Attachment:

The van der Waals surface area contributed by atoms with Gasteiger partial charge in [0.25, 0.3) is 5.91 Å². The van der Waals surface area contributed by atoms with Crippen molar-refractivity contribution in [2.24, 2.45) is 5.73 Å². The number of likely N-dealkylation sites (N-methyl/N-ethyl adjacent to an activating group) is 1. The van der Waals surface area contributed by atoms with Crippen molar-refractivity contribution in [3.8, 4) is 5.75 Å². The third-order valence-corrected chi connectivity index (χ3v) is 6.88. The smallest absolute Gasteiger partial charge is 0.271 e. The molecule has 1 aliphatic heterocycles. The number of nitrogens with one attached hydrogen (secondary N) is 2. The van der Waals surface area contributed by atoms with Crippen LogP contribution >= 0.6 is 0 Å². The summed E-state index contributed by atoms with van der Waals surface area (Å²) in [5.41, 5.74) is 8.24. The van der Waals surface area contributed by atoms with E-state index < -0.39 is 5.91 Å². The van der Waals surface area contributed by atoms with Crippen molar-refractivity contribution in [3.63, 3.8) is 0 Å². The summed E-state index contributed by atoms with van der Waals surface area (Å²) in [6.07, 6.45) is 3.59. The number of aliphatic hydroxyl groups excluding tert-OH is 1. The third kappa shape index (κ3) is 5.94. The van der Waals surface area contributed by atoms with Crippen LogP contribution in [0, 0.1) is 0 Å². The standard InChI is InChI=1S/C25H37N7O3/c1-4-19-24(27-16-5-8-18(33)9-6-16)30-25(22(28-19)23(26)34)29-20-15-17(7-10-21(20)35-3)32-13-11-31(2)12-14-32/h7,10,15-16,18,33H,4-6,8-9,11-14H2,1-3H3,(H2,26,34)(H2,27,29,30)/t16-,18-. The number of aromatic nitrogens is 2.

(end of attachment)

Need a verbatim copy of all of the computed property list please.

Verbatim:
The van der Waals surface area contributed by atoms with Gasteiger partial charge in [0.25, 0.3) is 5.91 Å². The van der Waals surface area contributed by atoms with Crippen molar-refractivity contribution in [2.24, 2.45) is 5.73 Å². The number of likely N-dealkylation sites (N-methyl/N-ethyl adjacent to an activating group) is 1. The van der Waals surface area contributed by atoms with Crippen molar-refractivity contribution in [3.8, 4) is 5.75 Å². The third-order valence-corrected chi connectivity index (χ3v) is 6.88. The smallest absolute Gasteiger partial charge is 0.271 e. The molecule has 1 aliphatic heterocycles. The number of nitrogens with one attached hydrogen (secondary N) is 2. The van der Waals surface area contributed by atoms with Crippen LogP contribution >= 0.6 is 0 Å². The summed E-state index contributed by atoms with van der Waals surface area (Å²) in [5.41, 5.74) is 8.24. The van der Waals surface area contributed by atoms with E-state index < -0.39 is 5.91 Å². The van der Waals surface area contributed by atoms with Crippen molar-refractivity contribution in [3.63, 3.8) is 0 Å². The summed E-state index contributed by atoms with van der Waals surface area (Å²) in [6.07, 6.45) is 3.59. The number of aliphatic hydroxyl groups excluding tert-OH is 1. The third kappa shape index (κ3) is 5.94. The van der Waals surface area contributed by atoms with Crippen LogP contribution in [0, 0.1) is 0 Å². The standard InChI is InChI=1S/C25H37N7O3/c1-4-19-24(27-16-5-8-18(33)9-6-16)30-25(22(28-19)23(26)34)29-20-15-17(7-10-21(20)35-3)32-13-11-31(2)12-14-32/h7,10,15-16,18,33H,4-6,8-9,11-14H2,1-3H3,(H2,26,34)(H2,27,29,30)/t16-,18-. The number of aromatic nitrogens is 2.